Making A Murderer: How Kylo Ren Fell To The Dark Side Before The Force Awakens


We saw Palpatine make a murderer of Anakin in the prequels. So how did Ben Solo become one?

We know from Anakin Skywalker’s experience, the way to the dark side is through the exploitation of one’s deepest fears and most charged passions. It is a combination of voices within and without, manipulating one to resort to desperate measures which, if pursued, inexorably become second nature. Thus the words of Yoda are fulfilled: “If once you start down the dark path, forever will it dominate your destiny. Consume you, it will, as it did Obi Wan’s apprentice.”

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We know how Anakin became Darth Vader. We know his fall stemmed from fear of losing the person he loved most in the world, and that in the end, after decades of killing and rage, he was only redeemed through the ultimate sacrifice: his own life. But how did fate make a murderer out of his grandson, Ben Solo, known in The Force Awakens as Kylo Ren? And is there any hope for him to be redeemed, or is he destined to die a death worse than Anakin’s: in darkness?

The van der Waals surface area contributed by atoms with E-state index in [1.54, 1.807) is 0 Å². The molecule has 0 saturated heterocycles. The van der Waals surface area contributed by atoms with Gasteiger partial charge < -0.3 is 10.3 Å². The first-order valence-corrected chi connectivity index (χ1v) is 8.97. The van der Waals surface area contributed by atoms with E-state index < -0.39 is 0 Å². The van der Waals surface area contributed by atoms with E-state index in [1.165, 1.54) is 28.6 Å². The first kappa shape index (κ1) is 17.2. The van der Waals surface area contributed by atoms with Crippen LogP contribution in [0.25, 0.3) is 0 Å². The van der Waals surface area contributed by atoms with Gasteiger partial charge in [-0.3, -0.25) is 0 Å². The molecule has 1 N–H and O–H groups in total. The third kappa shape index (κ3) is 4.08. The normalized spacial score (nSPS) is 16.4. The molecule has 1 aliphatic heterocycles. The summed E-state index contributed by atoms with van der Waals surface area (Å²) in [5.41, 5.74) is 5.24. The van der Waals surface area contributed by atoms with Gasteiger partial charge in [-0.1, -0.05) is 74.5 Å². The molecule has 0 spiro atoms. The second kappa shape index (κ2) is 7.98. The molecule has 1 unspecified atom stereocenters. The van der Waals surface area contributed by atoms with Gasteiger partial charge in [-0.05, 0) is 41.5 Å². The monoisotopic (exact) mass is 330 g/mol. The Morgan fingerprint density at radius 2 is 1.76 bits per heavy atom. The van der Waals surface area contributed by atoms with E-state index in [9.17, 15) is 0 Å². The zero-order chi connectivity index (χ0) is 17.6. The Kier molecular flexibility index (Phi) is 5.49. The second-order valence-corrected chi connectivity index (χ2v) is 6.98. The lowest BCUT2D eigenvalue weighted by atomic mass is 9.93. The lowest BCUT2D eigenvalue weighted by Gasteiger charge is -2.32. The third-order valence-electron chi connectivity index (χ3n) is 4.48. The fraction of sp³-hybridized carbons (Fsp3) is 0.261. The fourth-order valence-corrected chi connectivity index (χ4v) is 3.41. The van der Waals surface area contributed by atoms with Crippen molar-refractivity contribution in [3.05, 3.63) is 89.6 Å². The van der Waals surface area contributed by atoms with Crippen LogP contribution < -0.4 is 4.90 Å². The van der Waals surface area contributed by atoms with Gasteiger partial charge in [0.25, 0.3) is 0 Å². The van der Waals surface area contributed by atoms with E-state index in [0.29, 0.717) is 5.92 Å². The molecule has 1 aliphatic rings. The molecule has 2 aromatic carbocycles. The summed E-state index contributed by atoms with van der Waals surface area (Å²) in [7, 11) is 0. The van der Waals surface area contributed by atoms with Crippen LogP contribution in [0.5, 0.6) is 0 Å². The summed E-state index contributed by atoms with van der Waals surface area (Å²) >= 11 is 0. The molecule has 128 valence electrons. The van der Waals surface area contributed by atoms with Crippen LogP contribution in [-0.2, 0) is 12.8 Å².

There are a few theories we can posit as to why Ben fell. Because of how little information we have about his life growing up, these theories are as conjectural as you can get. But, it’s worth discussing because how he fell is the key to how he may allow himself to be pulled into the light… or fall deeper into the dark side of the Force.

First, we must remember an important thing:

"“No, it was Snoke. He seduced our son to the dark side.”"

General Leia Organa, Ben’s mother, said this herself. There is no doubt the mysterious being in command of the First Order and the Knights of Ren is behind Ben’s turn to the dark side. But there are many unanswered questions, such as how he did it, and why.

The How